for Falmouth Week
Firstly, to accompany the Wayfarer "National" Championships taking place from 8 to 15 August, the Wanderer has returned to the Maritime Museum.
Wanderer is a Wayfarer dinghy which has pushed the limits of dinghy sailing. The Wayfarer class of boat was originally designed for family sailing and camping. However, under the expert seamanship of Frank and Margaret Dye, Wanderer has sailed over 40,000 nautical miles, including remarkable ocean crossings from Scotland to Norway and Iceland and beyond the Arctic Circle. The Dyes have become famous amongst dinghy sailors, inspiring many people to take their sailing further.
And joining Wanderer in the Main Hall is the surf life saving boat Neville Glidden, to coincide with the Surf Life Festival taking place at Gyllyngvase Beach from 14 to 17 August.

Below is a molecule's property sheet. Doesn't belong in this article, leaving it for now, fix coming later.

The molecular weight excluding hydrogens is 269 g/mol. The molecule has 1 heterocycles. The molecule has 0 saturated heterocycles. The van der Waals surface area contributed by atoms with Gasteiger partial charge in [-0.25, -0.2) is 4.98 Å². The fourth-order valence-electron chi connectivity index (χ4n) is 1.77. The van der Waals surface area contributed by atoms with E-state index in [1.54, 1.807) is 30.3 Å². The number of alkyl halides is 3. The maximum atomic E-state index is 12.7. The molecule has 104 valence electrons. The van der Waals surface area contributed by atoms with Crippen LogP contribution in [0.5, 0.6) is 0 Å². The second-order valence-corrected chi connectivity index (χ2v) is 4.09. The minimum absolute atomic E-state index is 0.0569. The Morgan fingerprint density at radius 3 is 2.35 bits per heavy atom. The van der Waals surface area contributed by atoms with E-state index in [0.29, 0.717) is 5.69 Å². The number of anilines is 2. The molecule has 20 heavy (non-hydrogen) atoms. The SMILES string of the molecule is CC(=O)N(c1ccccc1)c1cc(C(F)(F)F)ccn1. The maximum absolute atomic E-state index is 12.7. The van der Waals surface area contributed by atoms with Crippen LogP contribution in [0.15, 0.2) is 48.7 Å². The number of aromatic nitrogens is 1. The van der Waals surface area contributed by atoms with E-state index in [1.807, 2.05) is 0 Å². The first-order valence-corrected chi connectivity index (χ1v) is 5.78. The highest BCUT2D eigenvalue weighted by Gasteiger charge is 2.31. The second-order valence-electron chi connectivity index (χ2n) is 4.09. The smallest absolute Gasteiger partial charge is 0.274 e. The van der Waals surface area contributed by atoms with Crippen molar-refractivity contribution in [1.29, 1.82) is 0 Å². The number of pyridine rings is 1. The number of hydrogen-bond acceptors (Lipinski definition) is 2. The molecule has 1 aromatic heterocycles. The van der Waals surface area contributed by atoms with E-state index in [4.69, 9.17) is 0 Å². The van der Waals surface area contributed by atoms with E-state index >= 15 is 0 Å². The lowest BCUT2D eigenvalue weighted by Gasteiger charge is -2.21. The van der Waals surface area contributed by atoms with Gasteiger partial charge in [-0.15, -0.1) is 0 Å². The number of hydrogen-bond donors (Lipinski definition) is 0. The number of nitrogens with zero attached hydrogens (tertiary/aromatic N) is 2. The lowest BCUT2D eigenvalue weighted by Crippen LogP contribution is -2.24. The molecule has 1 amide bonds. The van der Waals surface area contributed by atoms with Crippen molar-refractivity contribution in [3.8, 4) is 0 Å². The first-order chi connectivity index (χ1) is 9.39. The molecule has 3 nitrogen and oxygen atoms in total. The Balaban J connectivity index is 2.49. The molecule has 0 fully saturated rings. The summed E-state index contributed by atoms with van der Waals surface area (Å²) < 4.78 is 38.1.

Neville Glidden was built in Australia in 1963 and named after a founding member of Floreat Surf Life Saving Club in Perth, Western Australia. The boat was used in Perth as a rescue and competition boat until it was shipped to Falmouth Surf Life Saving Club in 1985. In 1992 Neville Glidden was then sold to Bude Surf Life Saving Club where she had a successful competition career. Surf life saving boats were first introduced into the UK from Australia in 1965 and, in this country, have always been used primarily for competition and only occasionally for rescue.
Andy Wyke, Boat Collection Manager at the Maritime Museum, says: "Having these two beautiful boats on display is just another way that the Museum shows their support for the wonderful event that is Falmouth Week. We hope this will give visitors an insight into the amazing stories behind some of the boats they can see out on the water this week."
Wanderer and Neville Glidden will be on display at the National Maritime Museum Cornwall throughout Henri Lloyd Falmouth Week.